science forum Guru

Joined: 24 Mar 2005
Posts: 333

Posted: Mon Jul 10, 2006 4:44 pm    Post subject: Re: random selections of integers from the infinite set of all integers

Randy Poe wrote:
 Quote: Pete B wrote: Suppose one spends an eternity making perfectly random selections of integers from the infinite set of all integers. Unfortunately, your scenario has a problem with the first line. There is no way to have "perfectly random selection from the set of all integers". - Randy

huh? Of course there is. Your claim is false.
What *is* true is that it is impossible to make a *uniformly*
random selection. It is possible to make perfectly random
draws from a non-uniform distribution. For example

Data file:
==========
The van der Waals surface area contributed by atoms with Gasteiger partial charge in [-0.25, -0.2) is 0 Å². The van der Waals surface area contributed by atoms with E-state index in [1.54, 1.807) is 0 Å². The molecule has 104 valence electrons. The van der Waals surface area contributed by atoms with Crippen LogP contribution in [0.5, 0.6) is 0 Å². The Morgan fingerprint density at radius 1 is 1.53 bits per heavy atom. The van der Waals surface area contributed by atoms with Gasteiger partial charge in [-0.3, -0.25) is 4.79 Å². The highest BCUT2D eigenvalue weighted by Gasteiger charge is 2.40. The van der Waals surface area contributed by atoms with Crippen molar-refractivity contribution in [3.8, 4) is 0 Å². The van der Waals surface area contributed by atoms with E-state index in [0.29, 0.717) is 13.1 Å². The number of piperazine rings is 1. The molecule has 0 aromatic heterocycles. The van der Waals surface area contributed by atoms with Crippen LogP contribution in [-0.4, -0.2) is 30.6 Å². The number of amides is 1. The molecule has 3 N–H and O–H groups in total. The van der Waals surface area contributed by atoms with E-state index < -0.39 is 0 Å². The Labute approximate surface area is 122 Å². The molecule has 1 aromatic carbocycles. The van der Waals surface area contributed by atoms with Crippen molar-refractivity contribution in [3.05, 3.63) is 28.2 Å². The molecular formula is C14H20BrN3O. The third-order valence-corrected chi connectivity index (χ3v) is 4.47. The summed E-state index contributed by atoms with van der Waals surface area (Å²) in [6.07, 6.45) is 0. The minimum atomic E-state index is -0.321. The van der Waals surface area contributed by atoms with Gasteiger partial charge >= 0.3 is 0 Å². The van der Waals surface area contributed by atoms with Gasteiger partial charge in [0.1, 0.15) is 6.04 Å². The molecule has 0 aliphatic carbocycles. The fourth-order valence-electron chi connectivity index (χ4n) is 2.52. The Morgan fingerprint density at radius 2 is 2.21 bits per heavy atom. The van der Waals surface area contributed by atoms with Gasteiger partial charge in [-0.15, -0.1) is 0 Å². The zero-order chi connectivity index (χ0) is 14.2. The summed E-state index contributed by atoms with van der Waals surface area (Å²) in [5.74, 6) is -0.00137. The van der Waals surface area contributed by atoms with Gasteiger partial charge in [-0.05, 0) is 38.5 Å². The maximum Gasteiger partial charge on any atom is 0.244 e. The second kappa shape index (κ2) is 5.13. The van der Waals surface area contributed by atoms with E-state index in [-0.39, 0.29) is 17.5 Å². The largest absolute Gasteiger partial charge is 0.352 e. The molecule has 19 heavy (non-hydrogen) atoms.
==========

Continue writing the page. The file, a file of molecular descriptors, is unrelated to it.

consider the pdf f(n) = 1/2 * 1/2^abs(n) n != 0, and f(0) = 0
Pubkeybreaker
science forum Guru

Joined: 24 Mar 2005
Posts: 333

Posted: Mon Jul 10, 2006 4:47 pm    Post subject: Re: random selections of integers from the infinite set of all integers

G.E. Ivey wrote:

 Quote: Excuse me? You were the one who repeatedly posed the problem about "selecting numbers at random from the set of all itegers", in spite of

having
been told repeatedly that there is NO way to do that- there is no way
to assign
a probability distribution to the set of all integers. If you believe
it can be done,
then it is YOUR responsibility to display such a probability
distribution, not
those who have said it is impossible

As I said before, it is NOT impossible. It *IS* impossible to
have a *UNIFORM* density function, but a non-uniform density
function (where the probability of selecting n decays (say)
exponentially
with abs(n)) is quite possible.
Tom111
science forum Guru Wannabe

Joined: 21 Jan 2006
Posts: 173

Posted: Mon Jul 10, 2006 6:22 pm    Post subject: Re: random selections of integers from the infinite set of all integers